Seeing through their eyes

“I tell you the truth, unless you change and become like little children, you will never enter the kingdom of heaven.”  Matthew 18:3

My mother would sometimes say in her seventies that she was still a little girl on the inside. Some of my teachers I could not imagine ever being young but others had that wonderful capacity to come alongside me and to see the world through my eyes as a child or young person.

One of my favourite photos of my wife Val shows her with a little girl in her arms and they are watching a butterfly emerging from its chrysalis. Both look with total fascination at what is happening before their eyes, little Mady seeing it for the very first time and Val seeing it as if for the first time as she draw’s Mady’s attention to details of the unfolding scene.

In our verse today, Jesus is calling us to change and become like little children so that we will enter God’s kingdom. Do we not as teachers also not need to regain something of that childlike freshness, wonder and trust if we are to see things in the Father’s world again as if for the first time and help others to truly see them for the first time?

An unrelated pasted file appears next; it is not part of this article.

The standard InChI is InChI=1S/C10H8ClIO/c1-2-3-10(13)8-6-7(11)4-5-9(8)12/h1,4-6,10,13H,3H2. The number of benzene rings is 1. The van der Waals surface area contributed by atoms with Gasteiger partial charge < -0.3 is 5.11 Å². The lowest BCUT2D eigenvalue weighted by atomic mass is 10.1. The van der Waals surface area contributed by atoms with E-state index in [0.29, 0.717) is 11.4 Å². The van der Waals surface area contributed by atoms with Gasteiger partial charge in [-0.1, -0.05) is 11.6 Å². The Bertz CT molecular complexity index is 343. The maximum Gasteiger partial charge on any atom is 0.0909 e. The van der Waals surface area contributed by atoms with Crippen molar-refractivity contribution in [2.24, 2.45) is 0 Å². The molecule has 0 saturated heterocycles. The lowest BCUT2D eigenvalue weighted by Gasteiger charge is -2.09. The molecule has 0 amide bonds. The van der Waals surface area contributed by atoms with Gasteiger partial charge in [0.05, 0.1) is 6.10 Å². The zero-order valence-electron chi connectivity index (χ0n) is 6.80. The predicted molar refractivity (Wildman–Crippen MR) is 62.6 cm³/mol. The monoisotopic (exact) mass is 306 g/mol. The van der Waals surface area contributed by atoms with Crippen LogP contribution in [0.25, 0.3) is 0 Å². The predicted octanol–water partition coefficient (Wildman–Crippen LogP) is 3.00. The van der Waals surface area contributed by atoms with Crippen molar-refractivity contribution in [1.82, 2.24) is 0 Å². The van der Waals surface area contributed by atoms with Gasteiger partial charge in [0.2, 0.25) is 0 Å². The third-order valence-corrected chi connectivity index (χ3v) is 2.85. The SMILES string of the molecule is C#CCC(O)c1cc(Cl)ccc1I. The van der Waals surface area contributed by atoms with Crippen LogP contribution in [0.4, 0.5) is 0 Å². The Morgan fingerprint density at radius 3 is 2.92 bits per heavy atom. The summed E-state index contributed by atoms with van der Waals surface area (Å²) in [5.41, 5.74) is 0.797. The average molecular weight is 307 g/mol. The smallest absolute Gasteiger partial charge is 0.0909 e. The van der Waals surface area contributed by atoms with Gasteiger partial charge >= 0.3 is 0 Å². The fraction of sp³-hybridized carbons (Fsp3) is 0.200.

Poet William Blake wrote, “To see a world in a grain of sand, / And a heaven in a wild flower, / Hold infinity in the palm of your hand, / And eternity in an hour.”[1]

Nor is this necessarily a matter of progression, it may also require change, an about-turn, a conversion, a conscious effort on our part to see things differently, to become like little children or the young people that we seek to teach. What once was wonderful and new can sadly have become to us so ordinary and familiar. If we change, we may find the holy in the humdrum, the miraculous in the mundane and, as they look with us, so also may our students.

God of wonders beyond our galaxy, the universe declares your majesty! Help me to see it with fresh eyes and to help others to do so too. Amen.

[1] William Blake, Auguries of Innocence.